Teachers from countries around the world flocked to a recruiting fair held at London's Hilton Hotel last month to compete for job offers from over 50 international schools. Put together by the firm Search Associates, it is the last fair scheduled for the spring of this year – which means it is the last chance for teachers looking for overseas jobs for next fall to impress potential bosses.
Hundreds of teachers attended interviews over two days hoping for placements in places as diverse as Germany and Bangladesh. Those seeking employment represented an impressive range of home countries too; people came to the fairs to interview from Kenya, Texas and Singapore, among others.
Frida Jodin, a teacher from Sweden, described the process as "weird." This was her second fair but she's not quite used to an interview environment that includes the interviewer's suitcases on the hotel bed — far from the standard setting of a conference room or an office.
In countries like Canada and Scotland, there are more trained teachers than job openings, so there is a natural movement toward growing markets overseas. In cities like Chicago, where there have been large-scale teacher layoffs, mid-career educators are scrambling to get hired.
"People are having to look elsewhere for jobs," said Andrew Wigford, a former international teacher who started the Teachers International Consultancy in 2005. "However, once they get overseas, many do not want to go back. They find they have a great way of life, they get to move around and develop their career and it's quite an opportunity to travel the world."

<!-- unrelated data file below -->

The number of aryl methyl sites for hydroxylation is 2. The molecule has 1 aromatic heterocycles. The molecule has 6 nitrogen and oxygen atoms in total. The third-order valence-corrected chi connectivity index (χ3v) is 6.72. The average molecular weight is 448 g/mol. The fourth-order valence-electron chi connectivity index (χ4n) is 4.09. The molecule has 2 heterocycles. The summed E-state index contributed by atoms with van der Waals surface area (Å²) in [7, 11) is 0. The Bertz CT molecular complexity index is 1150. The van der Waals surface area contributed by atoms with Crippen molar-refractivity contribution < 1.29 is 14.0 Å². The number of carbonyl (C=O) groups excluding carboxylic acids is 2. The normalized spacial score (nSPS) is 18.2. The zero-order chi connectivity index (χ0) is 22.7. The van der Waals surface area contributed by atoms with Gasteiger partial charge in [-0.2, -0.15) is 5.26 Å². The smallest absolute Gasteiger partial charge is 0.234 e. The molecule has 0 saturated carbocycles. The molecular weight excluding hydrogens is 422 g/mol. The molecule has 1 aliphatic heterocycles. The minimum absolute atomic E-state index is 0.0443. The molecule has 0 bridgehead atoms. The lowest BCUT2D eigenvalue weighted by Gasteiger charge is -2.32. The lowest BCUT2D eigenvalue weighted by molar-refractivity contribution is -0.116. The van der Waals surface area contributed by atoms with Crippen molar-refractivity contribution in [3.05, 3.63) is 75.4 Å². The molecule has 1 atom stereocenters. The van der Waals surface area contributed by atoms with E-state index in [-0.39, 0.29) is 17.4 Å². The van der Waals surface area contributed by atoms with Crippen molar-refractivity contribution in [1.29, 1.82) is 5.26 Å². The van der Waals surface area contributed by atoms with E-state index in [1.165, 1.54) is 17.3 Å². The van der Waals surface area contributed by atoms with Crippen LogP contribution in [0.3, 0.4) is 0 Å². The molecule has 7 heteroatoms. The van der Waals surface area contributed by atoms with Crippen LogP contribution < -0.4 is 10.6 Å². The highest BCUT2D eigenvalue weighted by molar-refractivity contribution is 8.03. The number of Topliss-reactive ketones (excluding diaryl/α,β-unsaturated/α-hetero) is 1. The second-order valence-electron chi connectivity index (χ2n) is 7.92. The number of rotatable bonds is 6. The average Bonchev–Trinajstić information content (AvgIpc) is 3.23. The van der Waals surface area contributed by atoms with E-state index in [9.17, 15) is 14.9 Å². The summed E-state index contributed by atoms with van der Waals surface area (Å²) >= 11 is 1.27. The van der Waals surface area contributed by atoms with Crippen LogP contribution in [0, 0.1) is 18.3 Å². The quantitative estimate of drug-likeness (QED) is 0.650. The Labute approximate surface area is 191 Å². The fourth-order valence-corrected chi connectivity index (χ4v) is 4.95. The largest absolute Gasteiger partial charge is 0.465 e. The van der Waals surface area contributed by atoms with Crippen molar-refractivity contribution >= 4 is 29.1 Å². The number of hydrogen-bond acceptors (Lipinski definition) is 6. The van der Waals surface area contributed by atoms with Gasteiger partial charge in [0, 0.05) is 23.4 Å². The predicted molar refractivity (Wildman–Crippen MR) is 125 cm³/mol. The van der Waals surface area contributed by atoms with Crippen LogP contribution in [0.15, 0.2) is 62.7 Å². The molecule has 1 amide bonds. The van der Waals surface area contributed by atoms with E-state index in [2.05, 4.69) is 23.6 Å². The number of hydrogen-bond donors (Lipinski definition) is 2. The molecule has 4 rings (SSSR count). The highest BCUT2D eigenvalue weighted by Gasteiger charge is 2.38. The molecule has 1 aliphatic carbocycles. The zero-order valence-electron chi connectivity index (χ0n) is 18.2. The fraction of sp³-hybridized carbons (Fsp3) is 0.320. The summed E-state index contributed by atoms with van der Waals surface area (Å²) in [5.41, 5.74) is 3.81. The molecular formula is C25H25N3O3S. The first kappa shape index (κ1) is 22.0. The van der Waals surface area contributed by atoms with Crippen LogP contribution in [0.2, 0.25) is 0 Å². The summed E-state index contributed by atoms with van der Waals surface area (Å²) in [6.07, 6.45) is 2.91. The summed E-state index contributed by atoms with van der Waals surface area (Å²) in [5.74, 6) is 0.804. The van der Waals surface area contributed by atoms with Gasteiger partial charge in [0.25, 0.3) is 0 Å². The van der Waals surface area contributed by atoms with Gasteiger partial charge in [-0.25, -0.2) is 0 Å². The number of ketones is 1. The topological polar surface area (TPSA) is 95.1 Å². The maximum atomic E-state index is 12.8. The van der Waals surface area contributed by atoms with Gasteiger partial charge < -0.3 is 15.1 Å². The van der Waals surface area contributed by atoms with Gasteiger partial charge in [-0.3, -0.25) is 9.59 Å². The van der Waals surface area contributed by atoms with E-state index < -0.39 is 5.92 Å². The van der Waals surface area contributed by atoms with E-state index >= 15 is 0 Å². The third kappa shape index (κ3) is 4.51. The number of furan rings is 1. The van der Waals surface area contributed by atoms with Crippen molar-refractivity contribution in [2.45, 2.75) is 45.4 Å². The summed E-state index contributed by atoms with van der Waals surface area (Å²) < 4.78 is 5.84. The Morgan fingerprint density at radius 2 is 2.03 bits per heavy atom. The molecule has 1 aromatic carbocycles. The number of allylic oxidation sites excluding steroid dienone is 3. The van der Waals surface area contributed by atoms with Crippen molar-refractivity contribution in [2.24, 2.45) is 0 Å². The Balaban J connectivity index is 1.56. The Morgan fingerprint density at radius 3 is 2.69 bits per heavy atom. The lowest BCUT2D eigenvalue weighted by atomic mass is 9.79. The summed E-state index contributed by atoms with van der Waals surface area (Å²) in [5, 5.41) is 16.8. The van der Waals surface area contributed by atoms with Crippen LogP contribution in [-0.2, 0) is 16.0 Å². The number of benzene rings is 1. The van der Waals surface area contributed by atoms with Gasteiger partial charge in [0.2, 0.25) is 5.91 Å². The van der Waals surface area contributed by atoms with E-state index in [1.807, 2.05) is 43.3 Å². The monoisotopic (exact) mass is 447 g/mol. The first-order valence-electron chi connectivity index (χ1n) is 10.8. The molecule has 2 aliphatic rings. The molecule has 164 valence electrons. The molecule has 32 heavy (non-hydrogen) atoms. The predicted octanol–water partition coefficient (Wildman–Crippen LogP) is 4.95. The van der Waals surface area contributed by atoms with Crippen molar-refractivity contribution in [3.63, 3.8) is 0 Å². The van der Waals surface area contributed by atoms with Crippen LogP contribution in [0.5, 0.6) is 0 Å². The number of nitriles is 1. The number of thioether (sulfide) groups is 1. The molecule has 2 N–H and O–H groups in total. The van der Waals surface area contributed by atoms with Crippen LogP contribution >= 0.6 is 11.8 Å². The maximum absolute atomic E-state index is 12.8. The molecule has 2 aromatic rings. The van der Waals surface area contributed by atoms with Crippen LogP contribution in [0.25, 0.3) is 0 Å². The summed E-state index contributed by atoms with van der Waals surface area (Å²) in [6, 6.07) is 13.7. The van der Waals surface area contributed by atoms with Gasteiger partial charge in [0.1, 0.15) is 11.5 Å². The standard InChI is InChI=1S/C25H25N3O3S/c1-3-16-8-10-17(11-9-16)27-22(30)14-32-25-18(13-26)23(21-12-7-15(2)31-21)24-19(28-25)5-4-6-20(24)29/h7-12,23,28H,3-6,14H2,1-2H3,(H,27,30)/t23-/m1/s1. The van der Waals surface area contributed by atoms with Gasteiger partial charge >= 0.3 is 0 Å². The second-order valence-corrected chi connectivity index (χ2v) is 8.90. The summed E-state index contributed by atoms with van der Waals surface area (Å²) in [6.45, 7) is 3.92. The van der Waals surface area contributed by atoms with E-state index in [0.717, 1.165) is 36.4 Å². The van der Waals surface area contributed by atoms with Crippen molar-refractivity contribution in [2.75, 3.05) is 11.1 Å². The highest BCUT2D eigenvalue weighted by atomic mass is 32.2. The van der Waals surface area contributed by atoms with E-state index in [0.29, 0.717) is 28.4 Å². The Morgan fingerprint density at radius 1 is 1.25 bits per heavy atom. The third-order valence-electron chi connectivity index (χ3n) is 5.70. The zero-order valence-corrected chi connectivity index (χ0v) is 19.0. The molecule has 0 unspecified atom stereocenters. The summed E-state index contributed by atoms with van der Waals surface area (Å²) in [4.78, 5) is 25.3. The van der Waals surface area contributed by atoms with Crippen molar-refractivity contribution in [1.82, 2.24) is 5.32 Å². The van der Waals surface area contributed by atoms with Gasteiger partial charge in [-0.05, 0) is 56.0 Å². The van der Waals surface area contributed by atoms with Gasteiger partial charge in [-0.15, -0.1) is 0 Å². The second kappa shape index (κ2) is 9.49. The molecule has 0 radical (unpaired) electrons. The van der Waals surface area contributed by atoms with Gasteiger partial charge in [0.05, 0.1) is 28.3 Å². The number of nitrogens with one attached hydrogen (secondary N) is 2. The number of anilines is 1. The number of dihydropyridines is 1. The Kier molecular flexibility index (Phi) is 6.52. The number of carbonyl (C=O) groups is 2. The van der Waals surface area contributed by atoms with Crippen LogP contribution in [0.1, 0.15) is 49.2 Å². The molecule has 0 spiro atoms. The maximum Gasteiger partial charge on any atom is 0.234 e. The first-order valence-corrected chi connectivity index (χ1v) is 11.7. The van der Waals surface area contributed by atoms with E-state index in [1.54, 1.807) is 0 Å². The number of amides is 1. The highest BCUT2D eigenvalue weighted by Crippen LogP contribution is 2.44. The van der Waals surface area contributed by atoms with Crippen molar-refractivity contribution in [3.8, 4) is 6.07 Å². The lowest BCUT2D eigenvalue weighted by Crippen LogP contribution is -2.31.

According to The New York Times, although the pay varies by country, relative to the local cost of living it is close to what a teacher would earn staying at home. And that doesn't include some additional perks including free education for children and a more high-tech learning environment.
The competition for jobs is intense and growing. David Cope, who headed up Search Associates' fair this year, attempted to manage expectations when briefing teachers prior to the beginning of the interviewing grind. Most, he warned, would not land employment. However, the networking opportunities offered by fairs like this could lead to jobs in the future.
International school recruitment fairs have been taking place for more than 30 years. "There is a great level of interest in participating in our fairs and for the last few years we were at capacity," said Maria Lesser, director of membership services for the Council of International Schools. "Fairs still provide an opportunity for that face-to-face interaction, particularly important for teachers new to international teaching."
"It gives them the chance to see a lot of schools, meet several recruiters in one place and get a feel for what the opportunities and people are like working in international teaching."